1.  According to the Washington Post, when 16-year-olds get behind the wheel after dark, the likelihood of having an accident increases several times over.

2.  Nighttime driving is less safe for everyone, but it becomes particularly dangerous when combined with a younger driver’s inexperience and reduced ability to gauge risk.

D. A fourth cause of accidents is the presence of teenage passengers in the car.

1.  We all know what it’s like to drive with friends in the car, the stereo up loud, cell phones ringing, everyone laughing and having a good time.

2.  Unfortunately, all these factors create distractions that too often result in accidents, injury, and death.

3.  Allan Williams, chief scientist at the Insurance Institute for Highway Safety, reports that one teenage passenger doubles the risk of a fatal crash, while the risk is five times greater with two or more passengers.

 

(TRANSITION: The extent of the problem is clear. So, too, are its major causes. What steps can we take to help bring about a solution?)

III.     There are three major steps we can take to solve the problem.

A. First, we need a national policy that no one can receive a learner’s permit until age 16 and no one can receive full driving privileges until age 18.

1.  This will give 16-year-olds time to gain more driving experience before having an unrestricted license.

2.  It will also allow them to reach a stage of brain development where they are better able to handle the risk and responsibility of driving.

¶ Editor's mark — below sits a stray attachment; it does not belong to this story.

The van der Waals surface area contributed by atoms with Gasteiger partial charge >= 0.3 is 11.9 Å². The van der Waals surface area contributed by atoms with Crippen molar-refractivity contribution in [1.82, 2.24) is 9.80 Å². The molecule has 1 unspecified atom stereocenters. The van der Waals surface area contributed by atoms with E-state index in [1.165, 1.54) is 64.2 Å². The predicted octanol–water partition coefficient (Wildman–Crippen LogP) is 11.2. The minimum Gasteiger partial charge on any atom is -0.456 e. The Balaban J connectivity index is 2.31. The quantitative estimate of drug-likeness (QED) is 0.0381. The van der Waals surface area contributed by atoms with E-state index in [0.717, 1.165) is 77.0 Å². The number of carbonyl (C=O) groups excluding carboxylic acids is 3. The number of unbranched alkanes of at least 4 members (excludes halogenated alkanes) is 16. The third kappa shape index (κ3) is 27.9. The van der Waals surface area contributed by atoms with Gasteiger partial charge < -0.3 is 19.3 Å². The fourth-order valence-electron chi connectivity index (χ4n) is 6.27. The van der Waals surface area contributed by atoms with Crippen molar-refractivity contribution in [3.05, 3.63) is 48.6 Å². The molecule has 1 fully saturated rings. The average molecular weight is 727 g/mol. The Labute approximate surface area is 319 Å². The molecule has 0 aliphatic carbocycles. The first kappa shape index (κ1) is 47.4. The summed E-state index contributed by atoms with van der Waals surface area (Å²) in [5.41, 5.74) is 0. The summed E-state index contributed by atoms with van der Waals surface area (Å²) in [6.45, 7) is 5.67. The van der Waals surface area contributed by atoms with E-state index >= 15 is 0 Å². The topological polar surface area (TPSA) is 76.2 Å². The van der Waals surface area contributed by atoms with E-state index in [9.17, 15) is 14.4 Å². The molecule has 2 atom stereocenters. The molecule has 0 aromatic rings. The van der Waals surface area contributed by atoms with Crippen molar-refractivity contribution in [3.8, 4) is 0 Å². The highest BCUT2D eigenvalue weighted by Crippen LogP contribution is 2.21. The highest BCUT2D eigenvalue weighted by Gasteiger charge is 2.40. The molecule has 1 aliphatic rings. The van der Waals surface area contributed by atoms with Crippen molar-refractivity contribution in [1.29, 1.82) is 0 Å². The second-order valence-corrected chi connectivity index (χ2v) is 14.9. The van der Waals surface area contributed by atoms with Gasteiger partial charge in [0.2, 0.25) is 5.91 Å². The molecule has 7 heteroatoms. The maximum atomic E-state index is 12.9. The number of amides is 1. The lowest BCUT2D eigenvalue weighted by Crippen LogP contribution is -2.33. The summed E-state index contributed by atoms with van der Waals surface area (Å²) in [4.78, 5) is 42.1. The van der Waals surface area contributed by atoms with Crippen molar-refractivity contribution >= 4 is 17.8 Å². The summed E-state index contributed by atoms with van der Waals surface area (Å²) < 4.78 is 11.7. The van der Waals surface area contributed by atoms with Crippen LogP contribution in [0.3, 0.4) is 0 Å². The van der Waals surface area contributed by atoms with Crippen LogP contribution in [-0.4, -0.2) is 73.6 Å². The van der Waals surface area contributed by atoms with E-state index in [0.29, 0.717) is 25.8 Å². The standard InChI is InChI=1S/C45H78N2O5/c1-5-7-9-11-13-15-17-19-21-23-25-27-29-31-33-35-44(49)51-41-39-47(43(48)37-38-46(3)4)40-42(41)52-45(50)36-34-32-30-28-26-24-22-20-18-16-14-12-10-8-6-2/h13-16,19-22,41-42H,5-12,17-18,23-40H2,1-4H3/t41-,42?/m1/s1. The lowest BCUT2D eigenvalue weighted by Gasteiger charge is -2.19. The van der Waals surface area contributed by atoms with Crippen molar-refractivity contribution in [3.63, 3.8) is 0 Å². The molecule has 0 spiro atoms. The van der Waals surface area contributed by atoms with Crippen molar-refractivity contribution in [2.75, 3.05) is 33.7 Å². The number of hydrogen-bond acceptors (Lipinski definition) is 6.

B. Second, we need to restrict nighttime driving so as to keep younger drivers off the road when conditions are riskiest.

1.  Some states have tried to address this problem by banning teenagers from driving after midnight or 1 a.m., but as the Insurance Institute for Highway Safety reports, these laws don’t go far enough.

2.  According to the Institute, we need a 9:00 p.m. or 10:00 p.m. limit until drivers reach the age of 18.

C. Third, we need to limit the number of teenage passengers in cars driven by younger drivers.

1.  Kevin Quinlan of the National Transportation Safety Board states that “passenger restriction is the first and foremost measure you can take” to reduce teenage driving fatalities.

2.  According to Quinlan, new drivers age 17 or younger should not have any passengers unless the riders are adults or family members.

3.  Drivers from age 17 to 18 should not be allowed to carry more than one teenage passenger.

D. This plan might sound harsh or inconvenient, but it is a necessary step.

1.  The evidence is clear that it would save a significant number of lives.

2.  What’s truly harsh, says one father whose 17-year-old son died in an accident, is “being awakened at 2:30 in the morning by the State Patrol telling you that your son’s just been killed.”

 

Conclusion:

I.  This year alone several thousand teenage drivers won’t live long enough to attend college.

II. There is no way to solve all the problems we encounter on the road, but we can do something to help save the lives of younger drivers and to make the road safer for all of us.

III. My plan may seem harsh or inconvenient, but I know my nephew would gladly trade both for the chance to walk again.

 

BIBLIOGRAPHY:

         Separate page. At least five sources, not including reference material. Note the in speech citing. Include the year of publication.